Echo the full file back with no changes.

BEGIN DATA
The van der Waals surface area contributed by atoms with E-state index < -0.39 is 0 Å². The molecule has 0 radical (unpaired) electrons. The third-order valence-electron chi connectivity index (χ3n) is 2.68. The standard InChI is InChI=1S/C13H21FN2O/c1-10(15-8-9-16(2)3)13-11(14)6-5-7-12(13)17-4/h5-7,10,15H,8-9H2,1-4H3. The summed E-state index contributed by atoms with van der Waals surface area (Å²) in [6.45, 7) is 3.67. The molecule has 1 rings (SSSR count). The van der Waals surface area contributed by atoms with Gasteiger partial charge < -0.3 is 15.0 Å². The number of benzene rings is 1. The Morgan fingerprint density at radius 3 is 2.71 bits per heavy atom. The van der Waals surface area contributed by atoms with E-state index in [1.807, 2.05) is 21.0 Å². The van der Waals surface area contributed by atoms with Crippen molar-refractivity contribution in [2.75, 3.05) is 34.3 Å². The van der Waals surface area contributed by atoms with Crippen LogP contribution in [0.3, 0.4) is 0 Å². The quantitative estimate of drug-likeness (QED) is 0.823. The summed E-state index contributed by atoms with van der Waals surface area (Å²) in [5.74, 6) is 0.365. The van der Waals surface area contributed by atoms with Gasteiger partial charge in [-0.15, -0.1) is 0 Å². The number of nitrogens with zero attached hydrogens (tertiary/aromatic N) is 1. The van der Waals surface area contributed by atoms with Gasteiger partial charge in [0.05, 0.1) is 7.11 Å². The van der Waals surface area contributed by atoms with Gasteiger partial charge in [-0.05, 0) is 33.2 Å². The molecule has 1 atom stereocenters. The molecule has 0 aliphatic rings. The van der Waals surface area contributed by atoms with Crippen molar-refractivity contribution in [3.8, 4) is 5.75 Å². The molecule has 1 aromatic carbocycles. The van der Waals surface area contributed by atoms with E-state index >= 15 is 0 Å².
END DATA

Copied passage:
The van der Waals surface area contributed by atoms with E-state index < -0.39 is 0 Å². The molecule has 0 radical (unpaired) electrons. The third-order valence-electron chi connectivity index (χ3n) is 2.68. The standard InChI is InChI=1S/C13H21FN2O/c1-10(15-8-9-16(2)3)13-11(14)6-5-7-12(13)17-4/h5-7,10,15H,8-9H2,1-4H3. The summed E-state index contributed by atoms with van der Waals surface area (Å²) in [6.45, 7) is 3.67. The molecule has 1 rings (SSSR count). The van der Waals surface area contributed by atoms with Gasteiger partial charge < -0.3 is 15.0 Å². The number of benzene rings is 1. The Morgan fingerprint density at radius 3 is 2.71 bits per heavy atom. The van der Waals surface area contributed by atoms with E-state index in [1.807, 2.05) is 21.0 Å². The van der Waals surface area contributed by atoms with Crippen molar-refractivity contribution in [2.75, 3.05) is 34.3 Å². The van der Waals surface area contributed by atoms with Crippen LogP contribution in [0.3, 0.4) is 0 Å². The quantitative estimate of drug-likeness (QED) is 0.823. The summed E-state index contributed by atoms with van der Waals surface area (Å²) in [5.74, 6) is 0.365. The van der Waals surface area contributed by atoms with Gasteiger partial charge in [-0.15, -0.1) is 0 Å². The number of nitrogens with zero attached hydrogens (tertiary/aromatic N) is 1. The van der Waals surface area contributed by atoms with Gasteiger partial charge in [0.05, 0.1) is 7.11 Å². The van der Waals surface area contributed by atoms with Gasteiger partial charge in [-0.05, 0) is 33.2 Å². The molecule has 1 atom stereocenters. The molecule has 0 aliphatic rings. The van der Waals surface area contributed by atoms with Crippen molar-refractivity contribution in [3.8, 4) is 5.75 Å². The molecule has 1 aromatic carbocycles. The van der Waals surface area contributed by atoms with E-state index >= 15 is 0 Å².